Taxpayers who claim the standard deduction versus itemizing will lose a key incentive for charitable giving—the ability to deduct gifts from their taxes. But at the same time, Winick says, “bunching two or more years’ worth of charitable gifts into a single tax year, and shifting between itemizing and using the standard deduction, might generate enough overall deductions to make itemizing still worthwhile in alternating years.”

If you’re looking for a way to support the causes that matter to you while still getting a tax credit for your generosity, you may want to consider contributing to a donor-advised fund like your local community foundation. A donor-advised fund enables you to transfer cash or other assets for charitable purposes and receive the same income tax deduction as you would when donating directly to a qualified public charity. “You can then advise the fund to make gifts to individual charities from the fund on your own schedule,” Winick adds.

A Retirement Boost?

The rules regarding 401(k)s, SEP IRAs and other tax-advantaged retirement plans are largely unchanged under the new law. Nonetheless, now is a good time to sit down with your Regions Wealth Advisor to discuss how other aspects of the law may affect your planning for retirement, Scofield says.

You may, for instance, want to talk with your tax specialist and Wealth Advisor about ways to make the most of the new lower tax rates right now, Scofield suggests, since they’re set to expire in 2025 unless Congress extends the law.

You might consider converting all or part of a standard IRA to a Roth IRA. With a Roth IRA conversion, the amount of the pretax balance of the standard IRA being converted is subject to being taxed today, and you pay no income tax on future withdrawals from the Roth IRA. Although conversions do increase your adjusted gross income, with income taxes currently reduced, a Roth IRA conversion might enable you to pay tax on the converted amount at comparatively low rates, and pay no tax on the withdrawals later on, when income tax rates may have gone up.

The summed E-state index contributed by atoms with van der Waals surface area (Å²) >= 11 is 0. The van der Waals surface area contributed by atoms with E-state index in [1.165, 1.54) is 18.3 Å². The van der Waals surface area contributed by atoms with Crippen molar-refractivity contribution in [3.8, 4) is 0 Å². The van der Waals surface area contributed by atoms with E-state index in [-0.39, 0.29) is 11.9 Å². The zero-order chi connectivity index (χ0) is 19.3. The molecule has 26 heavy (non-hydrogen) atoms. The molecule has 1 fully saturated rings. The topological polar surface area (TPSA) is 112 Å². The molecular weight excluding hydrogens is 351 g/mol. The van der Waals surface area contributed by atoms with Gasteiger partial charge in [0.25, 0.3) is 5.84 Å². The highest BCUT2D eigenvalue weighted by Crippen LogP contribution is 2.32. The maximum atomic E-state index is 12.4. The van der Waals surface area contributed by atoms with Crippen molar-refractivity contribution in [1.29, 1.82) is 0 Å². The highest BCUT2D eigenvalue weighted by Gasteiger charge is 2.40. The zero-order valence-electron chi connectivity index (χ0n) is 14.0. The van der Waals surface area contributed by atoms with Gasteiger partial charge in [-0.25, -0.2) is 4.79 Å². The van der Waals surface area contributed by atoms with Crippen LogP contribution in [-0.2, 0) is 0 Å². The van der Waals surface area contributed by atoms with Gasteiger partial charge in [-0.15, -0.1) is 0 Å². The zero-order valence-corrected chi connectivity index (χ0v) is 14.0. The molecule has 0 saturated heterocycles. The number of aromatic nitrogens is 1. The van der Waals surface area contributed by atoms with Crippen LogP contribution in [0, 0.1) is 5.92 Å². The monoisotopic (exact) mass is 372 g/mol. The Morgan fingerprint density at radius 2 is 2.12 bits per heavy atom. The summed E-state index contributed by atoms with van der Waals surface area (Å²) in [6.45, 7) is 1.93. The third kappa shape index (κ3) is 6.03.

Investing in New Business Opportunities

Businesses large and small emerged as some of the biggest winners under the law, says the University of Virginia’s Yin. Corporate income taxes dropped from a high of 35% to 21%, while owners of generally smaller “pass through” entities such as sole proprietors, LLCs, partnerships and S corporations may be able to deduct 20% of their qualified business income. The law also allows businesses to expense many of their capital investments for five years.

Despite those advantages, the rules regarding business taxes are among the act’s most complex, Yin says. He offers one example of how quickly these simple benefits get complicated. The 20% deduction for small businesses does not apply equally to all types of companies. Medical practices, lawyers and most other professional services may claim the full deduction only if their income is below $315,000 for joint filers and $157,500 for single filers. Another planning wrinkle is that the deductions are set to expire after 2025.

For some businesses, with the new rule governing C corporations and pass-through business entities (i.e., S corporations, partnerships, sole proprietorships and most LLCs), “this may be a good time to evaluate if it could be beneficial to change legal or tax status,” Winick notes. “This may not be immediately clear and may require significant analysis—one business at a time,” he says.

Talk to your Regions Wealth Advisor about:

  • How the new tax laws might affect the ways in which you’re investing for your financial goals
  • The potential effect the new law could have on your income
  • Whether your estate plans should be updated
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This information is general in nature and is not intended to be legal, tax, or financial advice. Although Regions believes this information to be accurate, it cannot ensure that it will remain up to date. Statements or opinions of individuals referenced herein are their own—not Regions'. Consult an appropriate professional concerning your specific situation and irs.gov for current tax rules. Regions, the Regions logo, and the LifeGreen bike are registered trademarks of Regions Bank. The LifeGreen color is a trademark of Regions Bank.